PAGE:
Opinion
2 min

Why Patrick Brown isn’t a surprise, but the latest in a trend

His leadership win shows influence of social conservatives

Patrick Brown became leader of the Ontario Progressive Conservatives on May 9. Credit: Facebook

I wonder if we should be so surprised that Patrick Brown was elected the new leader of the Ontario Progressive Conservative Party.

Political commentators — professional and armchair alike — certainly were when the announcement was made on May 9. Brown’s competition, Christine Elliott, who has a long history with the PCs, seemed to be a shoo-in.

Brown was comparatively an unknown, at least to casual viewers of the race. He was a Member of Parliament from Barrie with a record of backing socially conservative bills. Since his election to Parliament in 2006, Brown voted against adding gender identity and gender expression as enumerated grounds in the Canadian Human Rights Act and Criminal Code; for re-opening the debate on same-sex marriage; and in support of several measures widely considered to be anti-choice.

You could argue that timing is everything. The PC leadership convention came at the end of a week that saw parents across Ontario pull children out of school in protest of the updated sex-education curriculum introduced by the provincial Liberals. In the Toronto District School Board, there were 34,762 elementary school absences on May 4, the first day of the strike — a 144 percent increase from the previous Monday.

Brown is opposed to the updated curriculum. On Feb 24, he gave a speech at a rally in front of Queen’s Park in Toronto, calling out Kathleen Wynne for not properly consulting parents.

Many have pinpointed sex-education as a divisive issue for the party that ended up winning Brown the leadership. But Brown’s win isn’t one that comes down to just one issue or one political race.

Rob Ford became mayor of Toronto while hobnobbing with openly anti-gay Pastor Wendell Brereton. Ford refused to go to Pride all four years he was mayor, and while a good chunk of Torontonians hated him for it, there were others who completely understood it — agreed with him, even. He always denied any homophobia charges, and was careful — at least when he knew the public eye was on him during his mayoral years — to avoid saying anything that could be construed as homophobic.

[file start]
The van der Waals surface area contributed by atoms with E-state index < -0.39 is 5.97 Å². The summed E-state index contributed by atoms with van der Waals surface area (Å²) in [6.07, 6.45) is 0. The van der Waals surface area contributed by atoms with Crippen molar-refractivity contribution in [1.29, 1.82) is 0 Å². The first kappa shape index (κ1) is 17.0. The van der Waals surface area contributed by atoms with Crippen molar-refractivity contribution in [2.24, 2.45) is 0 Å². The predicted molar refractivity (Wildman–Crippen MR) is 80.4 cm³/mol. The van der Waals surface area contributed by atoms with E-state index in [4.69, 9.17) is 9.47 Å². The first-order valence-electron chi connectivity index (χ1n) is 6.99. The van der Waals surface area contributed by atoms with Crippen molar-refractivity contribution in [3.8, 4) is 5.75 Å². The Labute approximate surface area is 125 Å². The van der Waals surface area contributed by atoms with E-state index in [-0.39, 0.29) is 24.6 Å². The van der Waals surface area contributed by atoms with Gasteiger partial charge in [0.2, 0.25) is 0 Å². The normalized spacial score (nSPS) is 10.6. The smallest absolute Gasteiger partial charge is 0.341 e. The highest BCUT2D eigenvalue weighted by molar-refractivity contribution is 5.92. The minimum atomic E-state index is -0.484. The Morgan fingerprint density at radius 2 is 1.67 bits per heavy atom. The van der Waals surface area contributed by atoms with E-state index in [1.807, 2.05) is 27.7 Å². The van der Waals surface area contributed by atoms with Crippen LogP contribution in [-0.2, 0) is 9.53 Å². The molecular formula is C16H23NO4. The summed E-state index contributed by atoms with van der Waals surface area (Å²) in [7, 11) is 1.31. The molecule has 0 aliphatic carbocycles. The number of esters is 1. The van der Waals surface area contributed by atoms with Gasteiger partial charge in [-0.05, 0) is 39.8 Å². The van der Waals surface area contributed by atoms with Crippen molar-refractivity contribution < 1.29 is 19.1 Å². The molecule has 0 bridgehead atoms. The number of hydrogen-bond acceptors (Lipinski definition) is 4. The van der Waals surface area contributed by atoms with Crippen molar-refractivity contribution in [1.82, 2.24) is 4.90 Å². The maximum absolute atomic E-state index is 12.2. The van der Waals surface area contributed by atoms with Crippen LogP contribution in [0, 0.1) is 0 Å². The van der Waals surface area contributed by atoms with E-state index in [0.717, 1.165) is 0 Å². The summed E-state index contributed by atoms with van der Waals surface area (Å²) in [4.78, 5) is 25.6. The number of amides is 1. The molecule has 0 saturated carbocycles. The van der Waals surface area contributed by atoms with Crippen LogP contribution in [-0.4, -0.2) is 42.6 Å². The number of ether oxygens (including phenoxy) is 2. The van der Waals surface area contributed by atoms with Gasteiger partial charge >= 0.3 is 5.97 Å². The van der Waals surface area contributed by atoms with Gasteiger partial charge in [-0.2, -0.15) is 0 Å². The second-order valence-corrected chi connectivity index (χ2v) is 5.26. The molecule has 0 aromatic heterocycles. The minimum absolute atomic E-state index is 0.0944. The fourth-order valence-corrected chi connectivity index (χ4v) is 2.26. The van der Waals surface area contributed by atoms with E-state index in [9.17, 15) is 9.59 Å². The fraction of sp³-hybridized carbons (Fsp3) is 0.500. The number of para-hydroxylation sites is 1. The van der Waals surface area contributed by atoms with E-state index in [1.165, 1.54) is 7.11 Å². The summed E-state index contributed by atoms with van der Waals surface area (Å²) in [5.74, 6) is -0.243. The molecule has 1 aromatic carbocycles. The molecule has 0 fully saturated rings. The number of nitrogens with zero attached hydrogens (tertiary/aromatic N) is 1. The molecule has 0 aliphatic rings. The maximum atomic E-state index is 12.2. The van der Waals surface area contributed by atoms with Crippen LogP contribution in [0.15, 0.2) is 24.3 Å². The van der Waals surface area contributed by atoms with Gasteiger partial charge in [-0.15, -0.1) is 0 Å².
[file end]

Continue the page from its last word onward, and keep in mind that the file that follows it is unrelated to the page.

It’s a game that conservatives have been quietly playing for some time.  Though they have backed down from public fights on issues like gay marriage or abortion, there is, as Rex Murphy put it at the recent Manning Networking Conference, a code that they talk in. No politician who actually wants a shot at being elected will openly say they are against same-sex marriage, but they will talk about “family values.” They are still courting the conservatives who want to limit marriage rights, among others.

Brown, for instance, is quick to point out he has attended Pride events in Barrie. But when asked directly by CBC Metro Morning host Matt Galloway if he would attend Toronto Pride, he performed a feat of verbal gymnastics in order to keep from giving a direct yes or no answer.

Brown-supporter and former PC leadership candidate Monte McNaughton performed his own version when he sent out an email saying that Elliott was creating a “little pink tent” by excluding opponents of the updated sex education curriculum, but then told the Globe and Mail that he “never” had a problem with LGBT rights.

Social conservatism is still alive and well in Ontario and beyond, and any Tory worth their salt now knows to quietly appeal to these voters and give them space to express their own hard-right views, even if the politicians themselves don’t explicitly state them.

Brown is simply the latest politician to figure out how to do that.